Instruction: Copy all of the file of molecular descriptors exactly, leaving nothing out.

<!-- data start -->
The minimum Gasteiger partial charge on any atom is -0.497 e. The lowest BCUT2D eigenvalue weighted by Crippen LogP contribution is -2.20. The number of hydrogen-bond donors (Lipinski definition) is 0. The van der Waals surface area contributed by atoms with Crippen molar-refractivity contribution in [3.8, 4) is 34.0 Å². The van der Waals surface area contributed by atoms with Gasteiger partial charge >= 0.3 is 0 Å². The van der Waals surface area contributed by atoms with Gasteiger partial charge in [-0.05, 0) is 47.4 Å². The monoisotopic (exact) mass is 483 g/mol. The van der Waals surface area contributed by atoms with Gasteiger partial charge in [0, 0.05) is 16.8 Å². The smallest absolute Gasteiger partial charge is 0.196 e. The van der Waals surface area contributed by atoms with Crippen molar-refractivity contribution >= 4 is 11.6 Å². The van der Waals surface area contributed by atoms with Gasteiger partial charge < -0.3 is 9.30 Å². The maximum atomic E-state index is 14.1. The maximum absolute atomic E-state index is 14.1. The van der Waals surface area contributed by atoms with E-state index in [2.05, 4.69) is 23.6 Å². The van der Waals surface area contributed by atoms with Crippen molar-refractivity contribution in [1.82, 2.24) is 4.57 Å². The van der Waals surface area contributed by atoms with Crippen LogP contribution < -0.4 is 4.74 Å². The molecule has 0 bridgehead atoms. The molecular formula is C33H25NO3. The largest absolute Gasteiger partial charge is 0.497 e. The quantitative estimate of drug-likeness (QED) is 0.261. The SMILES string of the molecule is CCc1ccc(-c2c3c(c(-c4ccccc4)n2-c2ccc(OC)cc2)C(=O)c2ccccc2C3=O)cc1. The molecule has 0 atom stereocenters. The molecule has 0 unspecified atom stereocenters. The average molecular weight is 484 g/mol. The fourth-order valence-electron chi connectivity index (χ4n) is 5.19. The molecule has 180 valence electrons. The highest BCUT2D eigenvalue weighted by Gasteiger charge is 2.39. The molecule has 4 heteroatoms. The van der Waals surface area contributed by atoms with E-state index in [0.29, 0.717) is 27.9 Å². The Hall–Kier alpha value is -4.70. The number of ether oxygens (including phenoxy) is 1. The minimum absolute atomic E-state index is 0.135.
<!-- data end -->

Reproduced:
The minimum Gasteiger partial charge on any atom is -0.497 e. The lowest BCUT2D eigenvalue weighted by Crippen LogP contribution is -2.20. The number of hydrogen-bond donors (Lipinski definition) is 0. The van der Waals surface area contributed by atoms with Crippen molar-refractivity contribution in [3.8, 4) is 34.0 Å². The van der Waals surface area contributed by atoms with Gasteiger partial charge >= 0.3 is 0 Å². The van der Waals surface area contributed by atoms with Gasteiger partial charge in [-0.05, 0) is 47.4 Å². The monoisotopic (exact) mass is 483 g/mol. The van der Waals surface area contributed by atoms with Gasteiger partial charge in [0, 0.05) is 16.8 Å². The smallest absolute Gasteiger partial charge is 0.196 e. The van der Waals surface area contributed by atoms with Crippen molar-refractivity contribution >= 4 is 11.6 Å². The van der Waals surface area contributed by atoms with Gasteiger partial charge < -0.3 is 9.30 Å². The maximum atomic E-state index is 14.1. The maximum absolute atomic E-state index is 14.1. The van der Waals surface area contributed by atoms with E-state index in [2.05, 4.69) is 23.6 Å². The van der Waals surface area contributed by atoms with Crippen molar-refractivity contribution in [1.82, 2.24) is 4.57 Å². The van der Waals surface area contributed by atoms with Crippen LogP contribution < -0.4 is 4.74 Å². The molecule has 0 bridgehead atoms. The molecular formula is C33H25NO3. The largest absolute Gasteiger partial charge is 0.497 e. The quantitative estimate of drug-likeness (QED) is 0.261. The SMILES string of the molecule is CCc1ccc(-c2c3c(c(-c4ccccc4)n2-c2ccc(OC)cc2)C(=O)c2ccccc2C3=O)cc1. The molecule has 0 atom stereocenters. The molecule has 0 unspecified atom stereocenters. The average molecular weight is 484 g/mol. The fourth-order valence-electron chi connectivity index (χ4n) is 5.19. The molecule has 180 valence electrons. The highest BCUT2D eigenvalue weighted by Gasteiger charge is 2.39. The molecule has 4 heteroatoms. The van der Waals surface area contributed by atoms with E-state index in [0.29, 0.717) is 27.9 Å². The Hall–Kier alpha value is -4.70. The number of ether oxygens (including phenoxy) is 1. The minimum absolute atomic E-state index is 0.135.